1st weekend of framing, walls partially complete. The four corner posts visible here are the original corner posts. The wall were built to the top of these corner posts, and will be left visible on the interior.

Finished foundation rear view

The building permit with green card for approval for footing

Since our last update article, we have made quite a bit of progress on John’s Little House! After going under roof in November '02, the Little House made it through the hard winter in this part of Western Maryland. They say they had 47 inches of snow during the weekend of 2/15/2003!!!

On April 7, I met Ron Sootsman (DJH 1823) and we spent the week working on the Little House. Here is Ron finishing the installation of 1 of 6 windows that he built using authentic sashes bought locally last November. He used spruce boards from a fallen spruce tree at the village for the window frames. None of the original window material from the Little House was available, so we used authentic materials and construction. 

Thanks, Ron!!

We installed original 4x8 beams as you see from the Little House. Cleaned up these beams with a power washer and pulled nails. All these beams were exactly 15 feet - 8 inches long, so we had calculated the width of the house so we did not have to cut any of these beams on installation. They fit into the beam pocket like your hand in a glove.

Installed 4x8 beams and used original flooring for part of the floor above. We need to purchase authentic flooring to complete the second floor. The underside of the floor will be exposed to the first floor.

Looking at the stairwell opening from the second floor. The stair construction will be on a later trip. This will be a close fit with a landing in the corner and a short set of stairs running up the rear wall of the house..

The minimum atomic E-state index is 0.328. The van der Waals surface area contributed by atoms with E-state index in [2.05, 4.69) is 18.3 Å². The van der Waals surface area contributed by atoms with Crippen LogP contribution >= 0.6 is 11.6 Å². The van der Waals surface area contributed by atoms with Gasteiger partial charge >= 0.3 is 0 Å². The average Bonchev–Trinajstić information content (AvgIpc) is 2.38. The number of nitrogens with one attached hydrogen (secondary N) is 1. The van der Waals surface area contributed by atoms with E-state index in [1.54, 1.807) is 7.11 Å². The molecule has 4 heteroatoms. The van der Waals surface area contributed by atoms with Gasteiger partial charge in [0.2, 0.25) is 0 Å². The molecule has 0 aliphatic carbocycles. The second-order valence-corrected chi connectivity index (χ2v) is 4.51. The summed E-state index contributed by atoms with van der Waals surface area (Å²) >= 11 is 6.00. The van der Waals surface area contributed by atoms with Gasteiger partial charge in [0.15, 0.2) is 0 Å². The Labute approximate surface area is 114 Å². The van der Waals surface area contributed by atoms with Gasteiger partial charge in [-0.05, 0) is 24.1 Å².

View of the roof overhang Ron and I installed using full 2 x 4 original boards as a rafter tail and using rough sawn spruce boards as the roof sheathing.

A local Amish mill cut these boards from a fallen tree at the village. Just as it was 200 years ago, you cut down your own tree, let it dry out, then run it through your own mill, then use it on your own house.

 When the siding is installed, you will view all original or authentic materials.

We installed spruce rough sawn boards on the gable overhangs.

Notice the clear blue sky. It rained all week until our last day Saturday, which was quite a beautiful spring day.

On the way to eat one of many meals at Penn Alps restaurant with Ron and his wife Linda. We had never met till this week, so we enjoyed fine conversations over meals getting to know a little more about each other.

Late Saturday afternoon, locked up and I am ready to go home.

Ron and I are planning another work day for either Memorial day weekend in May '03 and/or sometime in June. Should you care to join us, email me at george.hostetler@gmacrfc.com

George Hostetler

Current Nowaday Views

Gordon Hostetler and Ronald Sootman being presented with a plaque of appreciation for their hard work and phenominal outcome!